Wednesday, August 31, 2016

Rice Paper Rolls

Rice Paper Rolls is another Summer staple on our table. It can be prepared 100% vegetarian or you can add shrimps, chicken, beef or even pork. The meat I always cook simply in frying pan with my own Teriyaki Sauce that is a bit on sweet side with the use of Mirin and Maple Syrup.
Vegetables for the roll are pretty much standard:
Carrots, lettuce, cucumber and red pepper with rice noodles and peanuts as another standard. I have included shaved asparagus cooked in Teriyaki Sauce and garlicky shrimps.

Wrapping these ingredients in rice paper that was just very quickly dragged through water in large bowl can be quite tricky because the rice paper is very brittle when dry and tears easily when wet, there is no happy middle.

Make small pile of vegies at one end and if using shrimps slice them in half lengthwise and lay them flat at other end so that they will show through just one layer of paper. Make about 2 tight turns, fold the sides over and finish the roll.

For dipping sauce I use a mix of smooth Peanut butter, Hoisin Sauce, Sriracha and Soy Sauce.

Monday, August 15, 2016

Fried Rice

Another food court favorite for us is Fried Rice.  I have done it many times before but it was never as good as in a good restaurant. I have always blamed my stove but when I got thinking about technique I realized that it will be possible to replicate this dish even though my gas stove is nowhere near as hot as restaurant's burner. The secret in great texture of fried rice is water content and that was where I started to experiment. I am pleased to say that first experiment was fantastic and yes, it was the ratio of water and long grain rice in rice cooker that made all the difference. High heat is very important as well, of course.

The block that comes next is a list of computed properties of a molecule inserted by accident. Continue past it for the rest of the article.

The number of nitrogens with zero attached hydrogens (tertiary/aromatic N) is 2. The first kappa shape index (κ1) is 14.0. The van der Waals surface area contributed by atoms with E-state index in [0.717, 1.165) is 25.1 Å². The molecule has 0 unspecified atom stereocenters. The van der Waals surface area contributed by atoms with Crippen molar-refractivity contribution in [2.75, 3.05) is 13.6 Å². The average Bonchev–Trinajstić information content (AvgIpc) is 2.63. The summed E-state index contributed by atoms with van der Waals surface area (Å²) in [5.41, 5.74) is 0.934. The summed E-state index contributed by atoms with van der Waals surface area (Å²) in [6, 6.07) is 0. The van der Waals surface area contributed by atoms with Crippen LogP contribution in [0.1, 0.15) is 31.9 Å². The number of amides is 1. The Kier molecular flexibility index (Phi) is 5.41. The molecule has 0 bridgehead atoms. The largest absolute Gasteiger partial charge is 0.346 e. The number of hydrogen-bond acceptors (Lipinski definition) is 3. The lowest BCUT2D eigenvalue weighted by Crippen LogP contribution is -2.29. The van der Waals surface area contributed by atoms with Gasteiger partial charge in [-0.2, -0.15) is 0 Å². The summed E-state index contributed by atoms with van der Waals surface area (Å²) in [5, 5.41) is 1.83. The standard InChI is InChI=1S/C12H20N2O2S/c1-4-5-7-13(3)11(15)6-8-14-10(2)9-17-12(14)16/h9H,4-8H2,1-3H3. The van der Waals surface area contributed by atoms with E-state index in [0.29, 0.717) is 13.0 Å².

Here is size and shape of my flame. The reason that I use large frying pan instead of wok is obvious here; there is no flame at center, just edges. Most important part of the wok, the small bowl at center, will also be coldest part. Not good at all.
Back to fried rice. Almost all fried rice recipes tell you to use overnight refrigerated rice and I wholeheartedly agree. Been there, done that. On this experiment I used 1 cup of rice and 1-1/4 cup water after washing and draining the rice 4 times. After rice was cooked, about 20 minutes in Panasonic rice cooker, I spread the rice on baking sheet and let cool for about 2 hours. In a plastic container it went, making sure that it is loose and not packed, and transferred to refrigerator overnight. Next day I used large stainless steel bowl to loosen and oil the rice before stir frying. I have also added about teaspoon of Madras Curry Powder for color and heat. If you want to have it mild use plain Turmeric instead.

Next, I had to decide what ingredient is cooked first and what will follow. I really want to keep things simple in my kitchen, The KISS Principal rules supreme there! So many recipes will tell you to cook every tiny piece of vegetables separately and than combine them at the end...not for me, way too much work and you can't taste the difference anyway. My vegies don't see a frying pan till the very end, they are all nuked, some together, some separately and some stay raw. It doesn't take more than 3 minutes total!
In this version for vegies I used broccoli, green onions, carrot, red pepper, green peas and roasted peanuts and eggs. Of course I could have used bamboo shoots, water chestnuts, baby corn, canned mushrooms (much better in stir-fry than fresh ones) and whole lot of other ingredients but I like to keep their number down to 4 - 5 so I was already over "enough". Only broccoli got cooked in microwave for half a minute before the final combine and ginger and garlic were cooked with rice.